Online learning offers limitless opportunities

Study any time, anywhere, with Mancosa’s online certificate courses or online-supported programmes

08 November 2021 - 10:25
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Mancosa strives to develop innovative learning and teaching techniques that empower its students.
Mancosa strives to develop innovative learning and teaching techniques that empower its students.
Image: 123RF/Fizkes

Online learning has had an impact on higher education in SA as well as globally, more so in the past year and a half, due to the pandemic. 

In SA, there was a distinction between public and private higher education institutions in terms of online learning readiness. The former struggled to migrate the curriculum online and prepare academic and support staff on the use of online learning, while the latter was able to seamlessly transition with little difficulty, says Danillè Janse van Vuuren, academic programme manager at private higher education institution Mancosa.

Danillè Janse van Vuuren.
Danillè Janse van Vuuren.
Image: Supplied/Mancosa

Private higher education institutions, such as Mancosa, were able to adapt because they were already using a blended learning approach. In Mancosa’s case, though, the main mode of delivery was blended learning: some programmes were already offered via online learning before Covid-19.

It’s clear the pandemic has paved the way for a complete shift in higher education delivery, and by extension the need for purely online modes of delivery in general. Mancosa wants to explore whether online learning will become the preferred higher education delivery mode for SA in the future. 

Online learning, or e-learning, is a contemporary education delivery approach whereby both student and facilitator complete a course or programme learning via advanced information technology, mediated through the internet. Blended learning combines online educational learning with traditional classroom methods: in other words, face-to-face learning where course content is taught in person to students. 

In many SA and global private higher education institutions, the option of online learning was already available, while public higher education institutions relied heavily on face-to-face learning. This was due to a number of factors such as historic gaps in education due to apartheid, language and cultural barriers, student population size, availability of resources and infrastructure, and an overreliance on traditional learning approaches, to mention a few. 

All higher education institutions in SA had to adapt to online learning to ensure academic delivery. Transitioning to online learning brings a number of advantages: facilitation can take place via webinars; students can learn at their leisure; additional academic material is accessible on its student portals; various activities and assessments can be completed virtually; and the list goes on.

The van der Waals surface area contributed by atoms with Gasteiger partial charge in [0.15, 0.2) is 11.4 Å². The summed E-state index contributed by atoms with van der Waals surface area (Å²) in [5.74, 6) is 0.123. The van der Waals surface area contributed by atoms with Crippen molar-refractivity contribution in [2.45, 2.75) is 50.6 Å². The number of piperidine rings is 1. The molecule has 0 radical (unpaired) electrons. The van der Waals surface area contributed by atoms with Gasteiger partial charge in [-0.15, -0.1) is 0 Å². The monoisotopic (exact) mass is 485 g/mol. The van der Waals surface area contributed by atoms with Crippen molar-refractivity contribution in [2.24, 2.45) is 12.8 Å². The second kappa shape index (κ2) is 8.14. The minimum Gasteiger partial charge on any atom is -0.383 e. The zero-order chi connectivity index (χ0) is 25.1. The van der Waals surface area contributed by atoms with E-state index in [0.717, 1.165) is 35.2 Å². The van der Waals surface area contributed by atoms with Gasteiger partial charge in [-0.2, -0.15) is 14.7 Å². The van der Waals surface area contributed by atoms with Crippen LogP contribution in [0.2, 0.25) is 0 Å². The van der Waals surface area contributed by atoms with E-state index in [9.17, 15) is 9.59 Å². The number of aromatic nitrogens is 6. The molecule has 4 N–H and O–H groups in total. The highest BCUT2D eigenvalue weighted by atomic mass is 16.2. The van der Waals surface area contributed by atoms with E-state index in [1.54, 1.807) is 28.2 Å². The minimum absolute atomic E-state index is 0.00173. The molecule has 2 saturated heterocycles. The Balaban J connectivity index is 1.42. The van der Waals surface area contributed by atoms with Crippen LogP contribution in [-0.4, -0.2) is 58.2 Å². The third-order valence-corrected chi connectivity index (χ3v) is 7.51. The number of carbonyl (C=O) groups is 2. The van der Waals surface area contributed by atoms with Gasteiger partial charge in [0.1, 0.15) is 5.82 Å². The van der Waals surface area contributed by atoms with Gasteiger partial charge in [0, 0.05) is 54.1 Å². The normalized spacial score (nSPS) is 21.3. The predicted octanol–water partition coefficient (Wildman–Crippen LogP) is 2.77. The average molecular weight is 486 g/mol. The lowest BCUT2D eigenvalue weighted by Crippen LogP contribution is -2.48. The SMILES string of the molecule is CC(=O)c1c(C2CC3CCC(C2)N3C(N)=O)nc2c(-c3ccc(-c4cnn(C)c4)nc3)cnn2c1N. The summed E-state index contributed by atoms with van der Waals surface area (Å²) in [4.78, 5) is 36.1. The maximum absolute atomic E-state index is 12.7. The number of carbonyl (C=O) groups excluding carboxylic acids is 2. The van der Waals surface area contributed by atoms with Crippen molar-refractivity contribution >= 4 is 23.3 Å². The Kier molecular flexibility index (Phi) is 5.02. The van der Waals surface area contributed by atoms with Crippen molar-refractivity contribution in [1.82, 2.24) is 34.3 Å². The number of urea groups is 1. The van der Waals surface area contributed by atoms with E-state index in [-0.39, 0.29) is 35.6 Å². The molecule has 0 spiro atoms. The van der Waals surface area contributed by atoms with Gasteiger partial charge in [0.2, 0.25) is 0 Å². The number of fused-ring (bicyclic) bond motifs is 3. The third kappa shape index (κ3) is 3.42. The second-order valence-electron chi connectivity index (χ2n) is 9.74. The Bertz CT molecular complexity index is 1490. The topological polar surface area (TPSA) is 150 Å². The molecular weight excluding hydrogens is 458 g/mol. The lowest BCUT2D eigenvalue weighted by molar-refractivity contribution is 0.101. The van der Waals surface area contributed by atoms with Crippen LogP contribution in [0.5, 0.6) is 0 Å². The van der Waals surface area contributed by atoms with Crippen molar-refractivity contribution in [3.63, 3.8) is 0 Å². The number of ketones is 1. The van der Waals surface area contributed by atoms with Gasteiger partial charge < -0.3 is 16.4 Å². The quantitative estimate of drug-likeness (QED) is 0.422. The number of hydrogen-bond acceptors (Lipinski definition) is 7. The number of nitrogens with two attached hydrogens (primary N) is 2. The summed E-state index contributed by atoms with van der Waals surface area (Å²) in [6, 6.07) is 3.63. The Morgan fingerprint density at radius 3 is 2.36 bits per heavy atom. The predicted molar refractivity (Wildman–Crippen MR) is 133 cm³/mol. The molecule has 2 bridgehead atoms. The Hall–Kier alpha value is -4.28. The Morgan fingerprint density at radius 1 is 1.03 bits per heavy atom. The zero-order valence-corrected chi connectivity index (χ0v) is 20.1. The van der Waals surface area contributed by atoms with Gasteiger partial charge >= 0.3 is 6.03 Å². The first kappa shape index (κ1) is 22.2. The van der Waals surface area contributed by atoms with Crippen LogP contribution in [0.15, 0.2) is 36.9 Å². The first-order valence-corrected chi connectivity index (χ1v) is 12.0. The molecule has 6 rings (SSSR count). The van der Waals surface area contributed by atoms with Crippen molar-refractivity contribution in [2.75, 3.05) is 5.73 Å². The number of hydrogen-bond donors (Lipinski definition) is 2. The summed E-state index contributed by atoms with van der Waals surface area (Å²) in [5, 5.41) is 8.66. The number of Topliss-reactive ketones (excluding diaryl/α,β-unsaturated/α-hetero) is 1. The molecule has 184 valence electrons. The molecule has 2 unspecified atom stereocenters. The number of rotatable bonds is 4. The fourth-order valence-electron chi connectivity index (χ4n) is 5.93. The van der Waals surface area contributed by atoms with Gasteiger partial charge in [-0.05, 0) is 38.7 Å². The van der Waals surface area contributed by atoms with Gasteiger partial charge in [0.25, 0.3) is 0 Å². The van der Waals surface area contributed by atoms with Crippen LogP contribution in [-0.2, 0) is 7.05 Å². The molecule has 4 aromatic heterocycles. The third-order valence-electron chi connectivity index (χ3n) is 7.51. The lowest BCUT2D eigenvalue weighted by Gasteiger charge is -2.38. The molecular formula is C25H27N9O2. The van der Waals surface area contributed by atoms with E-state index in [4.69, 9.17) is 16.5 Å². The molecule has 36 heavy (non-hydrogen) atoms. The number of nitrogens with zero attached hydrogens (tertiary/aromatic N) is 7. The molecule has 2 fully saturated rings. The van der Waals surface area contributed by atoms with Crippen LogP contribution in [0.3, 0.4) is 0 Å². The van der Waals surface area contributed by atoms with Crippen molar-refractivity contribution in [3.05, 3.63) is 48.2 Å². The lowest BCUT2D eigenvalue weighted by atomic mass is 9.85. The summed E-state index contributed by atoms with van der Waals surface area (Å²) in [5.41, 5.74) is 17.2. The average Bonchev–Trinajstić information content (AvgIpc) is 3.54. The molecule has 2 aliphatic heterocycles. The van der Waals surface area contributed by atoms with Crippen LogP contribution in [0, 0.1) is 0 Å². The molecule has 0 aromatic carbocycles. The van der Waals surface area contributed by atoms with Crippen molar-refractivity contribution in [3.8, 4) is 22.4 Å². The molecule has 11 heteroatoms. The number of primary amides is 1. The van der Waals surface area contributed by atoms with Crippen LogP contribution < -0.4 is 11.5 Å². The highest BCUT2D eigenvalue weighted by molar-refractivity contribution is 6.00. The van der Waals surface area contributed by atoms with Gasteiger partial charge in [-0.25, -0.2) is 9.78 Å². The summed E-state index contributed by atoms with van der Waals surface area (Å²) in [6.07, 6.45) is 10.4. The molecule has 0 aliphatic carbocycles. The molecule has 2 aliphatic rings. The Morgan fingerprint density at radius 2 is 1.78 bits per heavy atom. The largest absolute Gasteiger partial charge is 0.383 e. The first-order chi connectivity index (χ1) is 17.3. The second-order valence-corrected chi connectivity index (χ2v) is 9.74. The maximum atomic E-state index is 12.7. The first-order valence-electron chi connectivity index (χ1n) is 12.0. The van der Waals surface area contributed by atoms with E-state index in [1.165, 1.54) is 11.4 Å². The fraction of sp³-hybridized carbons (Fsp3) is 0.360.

Mancosa was able to continue with academic studies with little hindrance, and students completed their 2020 academic year as normal. Students from other higher education institutions, on the other hand, were still tackling their 2020 studies in 2021. Online learning promises to become the main delivery mode for higher education institutions locally. At least, for Mancosa, it has proven to bypass the many challenges faced by other higher education institutions. 

As much as online learning appears to be a promising solution to the massification of higher education in the SA context, there are a number of elements that would need to be considered to ensure its viability in the future. A Zoom webinar discussing higher education in Africa debated this common refrain, and three elements stood out. First, there is a need to develop techno-centric approaches to teaching and learning. This would give SA higher education institutions the ability to reconceptualise or adapt their curriculum geared for the fourth industrial revolution and beyond. 

Second, and rather controversial, is the digital divide, which will increase the gap between the haves and have nots in SA. This becomes apparent when focusing on the availability and access to internet data and digital technologies (such as laptops and routers) to access higher education online. SA has a connectivity rate of 67%, meaning a percentage of the population is still excluded. One argument presented is that data and digital technologies should be made available for free to students in need. 

Finally, higher education institutions in SA must receive the necessary resources, infrastructure and financial support from various stakeholders. One is the government, which would need to provide strong leadership and policies to ensure alignment across these institutions. With a collaborative approach among stakeholders and a shared vision, this can be achieved. 

Discussions on the need for online learning approaches, how best to navigate this daunting paradigm shift and best practice in managing this process, are still emerging. However, this is a good time for SA higher education institutions to tap into the limitless opportunities offered by online learning. Are we ready?

This article was paid for by Mancosa.


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